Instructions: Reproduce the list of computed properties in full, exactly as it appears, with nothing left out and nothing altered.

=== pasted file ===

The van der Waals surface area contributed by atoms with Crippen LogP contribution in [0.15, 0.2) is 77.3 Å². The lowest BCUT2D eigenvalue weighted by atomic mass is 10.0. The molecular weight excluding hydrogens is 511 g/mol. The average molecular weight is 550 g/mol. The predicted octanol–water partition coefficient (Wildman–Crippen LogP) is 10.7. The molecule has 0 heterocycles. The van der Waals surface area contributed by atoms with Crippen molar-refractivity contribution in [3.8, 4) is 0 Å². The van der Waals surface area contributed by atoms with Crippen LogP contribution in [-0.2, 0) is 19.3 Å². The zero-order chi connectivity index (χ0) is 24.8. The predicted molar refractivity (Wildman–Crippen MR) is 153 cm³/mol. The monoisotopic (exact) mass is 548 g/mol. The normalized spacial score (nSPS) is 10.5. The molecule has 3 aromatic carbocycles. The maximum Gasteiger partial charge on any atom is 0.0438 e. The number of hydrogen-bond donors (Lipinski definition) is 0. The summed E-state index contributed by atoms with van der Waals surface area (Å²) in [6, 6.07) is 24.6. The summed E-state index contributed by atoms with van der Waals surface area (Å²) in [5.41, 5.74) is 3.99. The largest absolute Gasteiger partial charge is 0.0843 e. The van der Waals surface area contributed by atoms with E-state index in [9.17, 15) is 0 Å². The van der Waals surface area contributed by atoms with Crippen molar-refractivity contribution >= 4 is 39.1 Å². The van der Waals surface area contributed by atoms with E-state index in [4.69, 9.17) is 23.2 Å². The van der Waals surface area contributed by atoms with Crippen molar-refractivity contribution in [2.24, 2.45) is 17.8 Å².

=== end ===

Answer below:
The van der Waals surface area contributed by atoms with Crippen LogP contribution in [0.15, 0.2) is 77.3 Å². The lowest BCUT2D eigenvalue weighted by atomic mass is 10.0. The molecular weight excluding hydrogens is 511 g/mol. The average molecular weight is 550 g/mol. The predicted octanol–water partition coefficient (Wildman–Crippen LogP) is 10.7. The molecule has 0 heterocycles. The van der Waals surface area contributed by atoms with Crippen molar-refractivity contribution in [3.8, 4) is 0 Å². The van der Waals surface area contributed by atoms with Crippen LogP contribution in [-0.2, 0) is 19.3 Å². The zero-order chi connectivity index (χ0) is 24.8. The predicted molar refractivity (Wildman–Crippen MR) is 153 cm³/mol. The monoisotopic (exact) mass is 548 g/mol. The normalized spacial score (nSPS) is 10.5. The molecule has 3 aromatic carbocycles. The maximum Gasteiger partial charge on any atom is 0.0438 e. The number of hydrogen-bond donors (Lipinski definition) is 0. The summed E-state index contributed by atoms with van der Waals surface area (Å²) in [6, 6.07) is 24.6. The summed E-state index contributed by atoms with van der Waals surface area (Å²) in [5.41, 5.74) is 3.99. The largest absolute Gasteiger partial charge is 0.0843 e. The van der Waals surface area contributed by atoms with E-state index in [9.17, 15) is 0 Å². The van der Waals surface area contributed by atoms with Crippen molar-refractivity contribution >= 4 is 39.1 Å². The van der Waals surface area contributed by atoms with E-state index in [4.69, 9.17) is 23.2 Å². The van der Waals surface area contributed by atoms with Crippen molar-refractivity contribution in [2.24, 2.45) is 17.8 Å².